To fight cancer
Despite medical breakthroughs, cancer remains largely unvanquished especially in resource-poor countries.
In the Philippines, where cancer awareness is low, it is estimated that one in every 1,800 Filipinos will develop cancer in a year. Cancer now ranks as the third leading cause of morbidity and mortality in the country, after communicable ailments and cardiovascular diseases.
Among Filipino children, the figures are more alarming and tragic: 10 diagnosed with cancer daily, with 8 in 10 likely to die, according to pediatric oncologist Dr. Julius A. Lecciones.
He lists leukemia as the most common (accounting for 47.8 percent of all childhood cancers), followed by brain and spinal cancer, lymphoma (affecting the lymph nodes), and retinoblastoma (eye cancer). Wilm’s tumor (which affects the kidneys) and osteogenic sarcoma (a type of bone cancer) are also on the list.
If caught early, most malignancies are treatable, said Lecciones, but the symptoms are similar to those of common childhood illnesses and thus tend to be ignored. They include prolonged, unexplained fever; unexplained pallor; increased tendency to bruise; unexplained localized pain or limping; unusual masses or swelling; frequent headaches, often with vomiting; sudden eye or visual changes; and progressive weight loss.
On top of the debilitating pain inflicted on a child’s tender body is the distressing economic cost of cancer: 56 percent of families lose their financial capacity to cope with the demands of cancer within a year. In fact, some studies show that over 50 percent of a typical family’s resources go toward treatment of the stricken member, thus jeopardizing the chances for survival of the rest of the family.
The government has taken initiatives to ease this economic burden, said Lecciones, who is executive director of the Philippine Children’s Medical Center (PCMC). Among the most notable is the My Child Matters program at the PCMC, which partnered with private groups to improve the survival rates of leukemia through several strategies: train frontline physicians in early cancer detection (there are less than 300 pediatric oncologists nationwide, most of them concentrated in urban centers); develop capabilities for satellite treatment units outside Metro Manila; and address affordability issues in chemotherapy.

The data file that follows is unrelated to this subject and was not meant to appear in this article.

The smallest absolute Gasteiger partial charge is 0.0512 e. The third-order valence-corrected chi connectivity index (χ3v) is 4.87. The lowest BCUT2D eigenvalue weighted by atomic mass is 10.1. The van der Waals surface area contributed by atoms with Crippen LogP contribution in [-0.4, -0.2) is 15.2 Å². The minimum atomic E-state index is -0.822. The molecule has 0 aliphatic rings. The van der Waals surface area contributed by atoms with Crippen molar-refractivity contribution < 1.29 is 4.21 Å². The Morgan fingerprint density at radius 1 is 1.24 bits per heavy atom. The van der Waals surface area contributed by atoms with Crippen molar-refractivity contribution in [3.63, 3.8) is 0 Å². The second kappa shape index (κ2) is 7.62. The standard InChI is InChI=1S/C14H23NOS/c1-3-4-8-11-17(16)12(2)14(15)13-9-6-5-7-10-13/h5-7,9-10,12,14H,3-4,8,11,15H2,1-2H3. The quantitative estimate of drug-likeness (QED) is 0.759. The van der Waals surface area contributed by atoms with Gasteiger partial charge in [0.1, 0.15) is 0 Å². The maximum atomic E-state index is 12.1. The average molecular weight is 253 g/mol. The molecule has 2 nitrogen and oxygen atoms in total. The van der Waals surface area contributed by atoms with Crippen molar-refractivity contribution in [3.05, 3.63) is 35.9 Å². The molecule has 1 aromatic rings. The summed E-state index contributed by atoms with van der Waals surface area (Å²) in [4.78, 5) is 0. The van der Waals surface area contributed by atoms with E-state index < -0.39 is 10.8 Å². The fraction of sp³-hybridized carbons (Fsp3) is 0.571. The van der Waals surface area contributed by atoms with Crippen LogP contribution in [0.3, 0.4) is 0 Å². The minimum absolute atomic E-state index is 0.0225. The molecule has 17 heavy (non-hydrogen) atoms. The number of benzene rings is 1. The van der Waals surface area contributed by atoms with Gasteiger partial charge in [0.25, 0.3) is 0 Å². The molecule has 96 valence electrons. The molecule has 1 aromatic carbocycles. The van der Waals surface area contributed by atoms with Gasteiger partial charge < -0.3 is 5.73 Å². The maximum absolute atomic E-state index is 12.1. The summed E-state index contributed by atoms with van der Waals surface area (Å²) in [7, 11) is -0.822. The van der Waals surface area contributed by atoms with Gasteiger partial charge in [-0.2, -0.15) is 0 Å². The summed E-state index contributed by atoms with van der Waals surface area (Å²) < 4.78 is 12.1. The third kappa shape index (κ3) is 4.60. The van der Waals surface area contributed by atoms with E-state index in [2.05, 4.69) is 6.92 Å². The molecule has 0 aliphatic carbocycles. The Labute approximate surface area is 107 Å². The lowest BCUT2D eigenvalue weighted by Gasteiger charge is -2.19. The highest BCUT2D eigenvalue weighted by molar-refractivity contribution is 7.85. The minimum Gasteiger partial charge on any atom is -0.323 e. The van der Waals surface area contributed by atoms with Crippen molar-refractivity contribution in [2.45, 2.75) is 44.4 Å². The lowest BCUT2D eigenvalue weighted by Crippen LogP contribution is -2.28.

Another PCMC partnership came up with Allmap (for Acute Lymphoblastic Leukemia Medicines Access Program) that, among others, provides free chemotherapy drugs to indigent patients.
Then there’s the PhilHealth “Z” package launched in 2012 for catastrophic illnesses that covers hospital expenses and lab tests. Public information campaigns have raised awareness and understanding of childhood cancer and created public expectations that in turn increased the demand for healthcare. Such expectations prompted more parents to seek medical consultations for early diagnosis and intervention of their children’s illness.
Though laudable, these efforts can definitely use an extra hand, a legislative push in the form of the proposed “National Integrated Anti-Cancer Control Act” whose salient features include the creation of the Cancer Assistance Fund to help see poor families through the course of treatment.
The bill includes an expansion of PhilHealth programs and benefit packages, as well as more health services to underserved regions, “to effectively manage and control cancer in all its forms.”
Under the bill, mechanisms shall be created to ensure a steady supply of essential and quality cancer drugs, that would always be “available, accessible and affordable.” It also puts in place a competency-based curriculum for healthcare workers to improve cancer care treatment and support the healthcare service delivery system at all levels.
The Cancer Coalition Philippines is composed of representatives of cancer societies and NGOs such as Philippine Society of Oncology, Cancer Warriors Foundation, Carewell Foundation, ICanServe Foundation, and the Pharmaceutical and Healthcare Association of the Philippines, among others. Most of them or their families are cancer survivors who believe that the proposed law would raise awareness of this dread disease to a national level, and also ensure budgetary support from the national government.
Passing the bill is nothing less than a fulfillment of a constitutional mandate, according to the coalition.
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